Dec 12, 2014
Full-Time Arkansas Legislature?
People who don’t believe in fortune-tellers know that sometimes all it takes are keen powers of observation to pull off earthshaking “predictions” about someone’s future. For the Arkansas Legislature, though, it doesn’t even take keen powers of observation to predict the future of the unlimited salary-setting to be performed by the “Committee Appointed by the...
For the Arkansas Legislature, though, it doesn’t even take keen powers of observation to predict the future of the unlimited salary-setting to be performed by the “Committee Appointed by the Politicians Whose Salaries Are Being Set.” (We said our piece on that before the November election.)
But, do observe anyhow:
Following in the new tradition of full disclosure we’ve seen so far surrounding the newly passed Arkansas Ethics Amendment, the committee’s first “transparent” meeting will be mid-morning on a workday in an obscure room at the Capitol with no video or audio streaming.
We predict — no, we know — this will make it almost impossible for an everyday, working Arkansas citizen to see what actually occurs during those deliberations.
And, for your inspection, this from State Senator David Sanders, speaking with Alice Stewart on her radio show Friday morning:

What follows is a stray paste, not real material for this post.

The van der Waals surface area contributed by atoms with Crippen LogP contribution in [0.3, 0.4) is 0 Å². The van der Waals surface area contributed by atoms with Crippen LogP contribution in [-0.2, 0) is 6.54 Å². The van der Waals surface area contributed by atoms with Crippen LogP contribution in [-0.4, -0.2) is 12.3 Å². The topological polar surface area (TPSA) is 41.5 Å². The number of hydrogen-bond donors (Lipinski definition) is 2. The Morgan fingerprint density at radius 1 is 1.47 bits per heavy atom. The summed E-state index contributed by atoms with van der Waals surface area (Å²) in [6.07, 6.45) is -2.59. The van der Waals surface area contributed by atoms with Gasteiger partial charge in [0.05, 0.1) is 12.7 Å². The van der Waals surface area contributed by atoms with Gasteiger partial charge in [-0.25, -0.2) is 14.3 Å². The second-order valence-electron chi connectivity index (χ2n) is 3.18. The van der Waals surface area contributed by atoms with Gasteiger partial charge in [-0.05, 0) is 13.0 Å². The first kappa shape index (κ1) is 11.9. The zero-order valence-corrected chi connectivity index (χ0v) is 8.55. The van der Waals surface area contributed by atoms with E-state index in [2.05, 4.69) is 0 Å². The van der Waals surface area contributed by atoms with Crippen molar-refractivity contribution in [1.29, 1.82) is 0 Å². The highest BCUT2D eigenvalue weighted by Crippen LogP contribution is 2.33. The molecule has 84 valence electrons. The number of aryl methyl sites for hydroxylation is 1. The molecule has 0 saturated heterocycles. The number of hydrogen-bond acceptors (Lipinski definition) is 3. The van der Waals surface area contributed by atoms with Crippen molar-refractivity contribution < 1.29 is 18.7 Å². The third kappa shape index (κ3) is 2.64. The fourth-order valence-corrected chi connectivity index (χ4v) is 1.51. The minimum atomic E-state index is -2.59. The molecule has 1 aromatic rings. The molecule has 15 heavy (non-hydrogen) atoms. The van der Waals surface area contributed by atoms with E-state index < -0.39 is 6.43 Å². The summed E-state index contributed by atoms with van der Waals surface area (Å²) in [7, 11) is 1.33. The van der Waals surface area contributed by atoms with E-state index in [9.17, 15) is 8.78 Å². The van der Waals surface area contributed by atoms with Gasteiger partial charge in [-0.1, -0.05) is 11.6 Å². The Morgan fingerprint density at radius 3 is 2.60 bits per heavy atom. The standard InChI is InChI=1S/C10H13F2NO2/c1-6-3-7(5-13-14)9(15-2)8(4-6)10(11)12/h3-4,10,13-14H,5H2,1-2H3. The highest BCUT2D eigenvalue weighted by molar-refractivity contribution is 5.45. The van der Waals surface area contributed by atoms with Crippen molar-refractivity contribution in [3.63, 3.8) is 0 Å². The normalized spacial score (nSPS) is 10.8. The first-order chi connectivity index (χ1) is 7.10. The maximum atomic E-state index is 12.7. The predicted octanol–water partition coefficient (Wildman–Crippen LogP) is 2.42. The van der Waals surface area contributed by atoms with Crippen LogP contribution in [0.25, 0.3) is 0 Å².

It’s interesting. Being a lawmaker in Arkansas used to be sort of part-time job, but realistically, it’s a full-time job year-round because there’s so much work that we do in the interim — not only in terms of interim studies in preparation for legislation but literally the interim work of the Legislature, whether you’re reviewing a contract, looking at rules and regs, deciding agreements between agencies, deciding personnel issues…
Clearly there’s a lot of interim work that needs to be done in the interim — all those interim studies and reviews and stuff — because, after all, the state runs its business year-round while the Legislature meets only a couple months a year. And, thanks to the newly passed Amendment #1, lawmakers are now required to look at and approve all those state agency rules and regulations, just like Senator Sanders pointed out.
We predict it will not take long for someone (maybe that hand-picked salary-setting panel?) to float the idea of having a full-time Arkansas Legislature.
Are we fortune-tellers, or what?